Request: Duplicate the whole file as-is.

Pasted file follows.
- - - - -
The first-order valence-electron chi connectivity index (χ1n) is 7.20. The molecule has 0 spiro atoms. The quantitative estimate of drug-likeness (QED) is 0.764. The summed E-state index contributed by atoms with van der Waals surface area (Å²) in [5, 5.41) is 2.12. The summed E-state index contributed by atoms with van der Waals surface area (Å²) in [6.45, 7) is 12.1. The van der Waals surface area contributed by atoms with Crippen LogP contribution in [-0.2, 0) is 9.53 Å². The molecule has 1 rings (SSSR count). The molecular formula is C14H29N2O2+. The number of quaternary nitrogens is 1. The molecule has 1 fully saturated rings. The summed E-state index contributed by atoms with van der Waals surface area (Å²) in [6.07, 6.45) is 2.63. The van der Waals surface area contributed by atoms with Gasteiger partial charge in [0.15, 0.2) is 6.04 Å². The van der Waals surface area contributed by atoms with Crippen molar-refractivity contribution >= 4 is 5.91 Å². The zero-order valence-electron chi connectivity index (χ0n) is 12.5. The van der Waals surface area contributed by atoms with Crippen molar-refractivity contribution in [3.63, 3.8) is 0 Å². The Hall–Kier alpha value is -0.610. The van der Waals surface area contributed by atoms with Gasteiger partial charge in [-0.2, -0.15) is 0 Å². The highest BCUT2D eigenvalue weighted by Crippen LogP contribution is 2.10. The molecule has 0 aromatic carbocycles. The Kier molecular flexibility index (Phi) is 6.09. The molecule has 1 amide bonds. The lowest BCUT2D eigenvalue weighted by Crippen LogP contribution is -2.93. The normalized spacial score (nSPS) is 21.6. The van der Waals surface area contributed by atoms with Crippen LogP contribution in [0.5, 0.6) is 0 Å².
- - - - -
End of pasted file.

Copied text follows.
The first-order valence-electron chi connectivity index (χ1n) is 7.20. The molecule has 0 spiro atoms. The quantitative estimate of drug-likeness (QED) is 0.764. The summed E-state index contributed by atoms with van der Waals surface area (Å²) in [5, 5.41) is 2.12. The summed E-state index contributed by atoms with van der Waals surface area (Å²) in [6.45, 7) is 12.1. The van der Waals surface area contributed by atoms with Crippen LogP contribution in [-0.2, 0) is 9.53 Å². The molecule has 1 rings (SSSR count). The molecular formula is C14H29N2O2+. The number of quaternary nitrogens is 1. The molecule has 1 fully saturated rings. The summed E-state index contributed by atoms with van der Waals surface area (Å²) in [6.07, 6.45) is 2.63. The van der Waals surface area contributed by atoms with Gasteiger partial charge in [0.15, 0.2) is 6.04 Å². The van der Waals surface area contributed by atoms with Crippen molar-refractivity contribution >= 4 is 5.91 Å². The zero-order valence-electron chi connectivity index (χ0n) is 12.5. The van der Waals surface area contributed by atoms with Crippen molar-refractivity contribution in [3.63, 3.8) is 0 Å². The Hall–Kier alpha value is -0.610. The van der Waals surface area contributed by atoms with Gasteiger partial charge in [-0.2, -0.15) is 0 Å². The highest BCUT2D eigenvalue weighted by Crippen LogP contribution is 2.10. The molecule has 0 aromatic carbocycles. The Kier molecular flexibility index (Phi) is 6.09. The molecule has 1 amide bonds. The lowest BCUT2D eigenvalue weighted by Crippen LogP contribution is -2.93. The normalized spacial score (nSPS) is 21.6. The van der Waals surface area contributed by atoms with Crippen LogP contribution in [0.5, 0.6) is 0 Å².